ZAGREB, Croatia (AP) — Croatia’s Constitutional Court on Friday banned President Zoran Milanović from becoming prime minister in case his center-left party manages to garner a majority after this week’s highly contested parliamentary election.

The ballot on Wednesday ended inconclusively. The governing center-right Croatian Democratic Union won the most votes but not enough to rule alone. Although it finished second, Milanović’s Social Democratic Party is also trying to muster a coalition in the 151-member parliament.

Milanović made a surprise announcement that he would run for prime minister just hours after calling the election for April 17. The Constitutional Court later warned him that he had to resign first, a warning that he ignored.

“The Constitutional Court established that with his statements and behavior the president … brought himself in the position that he can neither be the prime minister-designate of the future government nor the future prime minister,” said the ruling.

Milanović has insisted that he had not violated Croatia’s top law by openly supporting the opposition during the campaign and saying he would become the new prime minister. He has accused the current Prime Minister Andrej Plenković of widespread corruption.

The showdown between Croatia’s two top politicians has dominated the vote, which is also seen as the test ahead of the election for the European parliament in June.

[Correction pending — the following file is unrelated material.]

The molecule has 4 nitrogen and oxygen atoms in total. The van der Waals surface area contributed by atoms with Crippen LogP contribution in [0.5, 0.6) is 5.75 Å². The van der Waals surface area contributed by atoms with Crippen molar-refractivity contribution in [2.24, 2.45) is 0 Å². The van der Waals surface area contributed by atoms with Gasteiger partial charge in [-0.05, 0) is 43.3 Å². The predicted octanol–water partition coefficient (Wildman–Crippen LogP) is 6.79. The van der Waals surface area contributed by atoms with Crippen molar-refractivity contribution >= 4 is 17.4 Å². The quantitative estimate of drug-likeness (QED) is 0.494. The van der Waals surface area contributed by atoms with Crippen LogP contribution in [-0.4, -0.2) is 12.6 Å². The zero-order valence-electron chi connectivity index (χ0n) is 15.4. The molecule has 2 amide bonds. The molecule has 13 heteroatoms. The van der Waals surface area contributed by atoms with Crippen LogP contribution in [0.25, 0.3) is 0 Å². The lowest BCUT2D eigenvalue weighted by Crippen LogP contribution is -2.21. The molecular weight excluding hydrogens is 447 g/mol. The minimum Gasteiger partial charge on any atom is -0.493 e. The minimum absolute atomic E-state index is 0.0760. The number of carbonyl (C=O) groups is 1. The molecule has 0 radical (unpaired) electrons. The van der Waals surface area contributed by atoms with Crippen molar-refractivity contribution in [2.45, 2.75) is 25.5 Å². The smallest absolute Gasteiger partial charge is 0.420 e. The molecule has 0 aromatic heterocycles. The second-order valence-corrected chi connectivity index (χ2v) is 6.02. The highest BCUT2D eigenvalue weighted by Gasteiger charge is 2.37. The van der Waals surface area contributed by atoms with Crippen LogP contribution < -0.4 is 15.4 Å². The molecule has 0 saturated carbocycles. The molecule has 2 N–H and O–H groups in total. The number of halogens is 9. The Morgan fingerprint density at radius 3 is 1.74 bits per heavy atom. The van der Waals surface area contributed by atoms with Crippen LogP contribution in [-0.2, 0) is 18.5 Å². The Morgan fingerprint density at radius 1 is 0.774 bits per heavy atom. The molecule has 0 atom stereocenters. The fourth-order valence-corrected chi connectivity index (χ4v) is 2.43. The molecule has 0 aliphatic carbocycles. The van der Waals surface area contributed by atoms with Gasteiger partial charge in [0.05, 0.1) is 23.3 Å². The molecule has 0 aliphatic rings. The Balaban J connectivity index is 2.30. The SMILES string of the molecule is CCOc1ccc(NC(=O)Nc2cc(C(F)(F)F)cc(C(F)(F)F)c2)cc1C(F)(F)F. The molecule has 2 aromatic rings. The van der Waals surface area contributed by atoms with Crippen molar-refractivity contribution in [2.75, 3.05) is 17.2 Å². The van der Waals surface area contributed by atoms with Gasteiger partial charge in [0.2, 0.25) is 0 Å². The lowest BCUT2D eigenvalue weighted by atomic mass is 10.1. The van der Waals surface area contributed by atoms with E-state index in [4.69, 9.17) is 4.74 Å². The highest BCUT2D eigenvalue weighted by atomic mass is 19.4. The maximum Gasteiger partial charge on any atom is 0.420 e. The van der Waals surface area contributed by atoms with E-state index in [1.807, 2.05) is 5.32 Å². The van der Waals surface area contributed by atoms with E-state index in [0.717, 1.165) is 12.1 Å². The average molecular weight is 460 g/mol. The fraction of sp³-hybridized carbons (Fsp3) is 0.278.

Milanović is critical of EU policies over the war in Ukraine. If he were to form a government, that could potentially open space for stronger pro-Russia influence in the country, akin to Hungary and Slovakia.

Officials results of Wednesday’s vote has shown that Plenković’s HDZ won 61 parliamentary seats while the SDP got 42. The far-right Homeland Movement has emerged as a potential kingmaker with 14 seats.

The Constitutional Court said that Milanović could not now become prime minister even if he resigned as president to take up the new post. Some opposition politicians alleged the court is controlled by the ruling conservatives.

Former Prime Minister Jadranka Kosor said the court’s decisions and announcements ran against the constitution itself. Leftist politician Dalija Orešković described Croatia’s top court as “one of a number of captured institutions.”

The HDZ has largely held office since Croatia gained independence. The Balkan nation became an EU member in 2013, and joined Europe’s passport-free travel area and the eurozone last year.

A presidential election is due to be held in Croatia by the end of the year.

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